CofC requiring random coronavirus tests throughout semester


ByAlexis Simmons|January 11, 2021 at 3:51 PM EST - Updated January 11 at 8:05 PM

CHARLESTON, S.C. (WCSC) - Now that College of Charleston classes began for the spring semester Monday, students will face mandatory COVID-19 testing.

College President Andrew Hsu says there are several efforts they have underway to help reduce the spread of the virus in a letter sent to students.

Hsu says one of the biggest changes is how they are conducting testing. CofC officials say the school is going to select students at random to receive COVID-19 tests beginning Jan. 25. School leaders say participation will be mandatory.

They’re aiming to test 300 student a week, with an additional 50 appointments available for others who want to be tested. School leaders say the plans are still tentative until finalized with the healthcare partners.

If students do not comply, their student Cougar Card will be suspended until they are tested for COVID-19. The student identification card gives students access to events, facilities and services including use as a personal debit card, according to the College website. It also allows students to check out library books and take free CARTA bus rides.

CofC student Greyson English says she’ll comply if she’s randomly selected to get tested.

“If it helps bring back everything back to normal, I’ll be perfectly fine with it,” English said.

School officials say students who continue to be non-compliant may be charged with a student conduct violation and potential conduct action.

“I think that’s a good idea, you have to have some form of punishment to make people take the test,” CofC student Meghan Roberts said.

However, not all students agree with the efforts.

“I don’t think they should require anybody to do any of that kind of testing,” CofC student Seth Cullin said.

Hsu says CofC will host weekly testing events in partnership with the Medical University of South Carolina and the South Carolina Department of Health and Environmental Control.

Approximately 40% of classes are being offered fully online during the spring semester. The remainder of classes are a combination of in-person or hybrid.

English says while she prefers in-person learning she’s nervous about the possible spread of the virus in her classrooms.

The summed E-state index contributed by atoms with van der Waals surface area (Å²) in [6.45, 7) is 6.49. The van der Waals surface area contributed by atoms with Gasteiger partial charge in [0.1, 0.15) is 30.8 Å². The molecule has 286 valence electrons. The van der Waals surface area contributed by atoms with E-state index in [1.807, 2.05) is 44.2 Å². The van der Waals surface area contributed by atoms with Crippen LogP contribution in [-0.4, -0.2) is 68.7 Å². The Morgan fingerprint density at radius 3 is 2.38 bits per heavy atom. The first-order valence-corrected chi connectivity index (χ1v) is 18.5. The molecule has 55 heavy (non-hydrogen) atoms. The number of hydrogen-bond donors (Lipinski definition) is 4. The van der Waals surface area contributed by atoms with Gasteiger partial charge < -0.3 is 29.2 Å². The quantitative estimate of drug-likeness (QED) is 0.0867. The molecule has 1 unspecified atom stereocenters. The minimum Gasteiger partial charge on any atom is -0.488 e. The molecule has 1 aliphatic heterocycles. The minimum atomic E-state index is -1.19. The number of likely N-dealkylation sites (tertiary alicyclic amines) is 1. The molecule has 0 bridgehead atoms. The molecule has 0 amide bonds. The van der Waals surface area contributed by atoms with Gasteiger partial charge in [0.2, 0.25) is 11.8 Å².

“I am happy that they’re trying to regulate everything, I learn better in person sometimes unless it’s a class that I can teach myself,” English said. “I’m happy about being in-person because it’s going to help me do better in class, but I’m also on the edge about it.”

Students who live in campus housing were required to submit negative COVID-19 tests before moving in. Employees were highly encourages to get tested.

Students who do not come to campus will not need to be part of the mandatory testing.

Coronavirus testing at other college campuses

Charleston Southern University also resumed in-person and online classes on Monday. All students who live on campus were required to provide a negative COVID-19 test before returning. School officials say they offered rapid testing for students.

Officials with the Citadel Military College say they’re allowing students back on campus in phases to eliminate crowds beginning this week. Classes will resume next Tuesday. Every cadet is required to get tested for COVID-19 before returning to campus. Cadets are restricted from leaving campus temporarily to help prevent the spread of the virus.

The University of South Carolina is requiring all students, faculty and staff to get tested for COVID-19 monthly. In-person and virtual classes resumed Monday and everyone returning to campus is required to submit a negative COVID-19 test. University officials say they conducted more than 74,000 Covid tests last semester. University leaders say they meet with local hospital officials weekly and they will adapt their safety plans as needed. The University of South Carolina plans to administer coronavirus vaccines on campus when the supply is available. There are fines and consequences for students who do not comply with the monthly testing requirements after receiving a warning.

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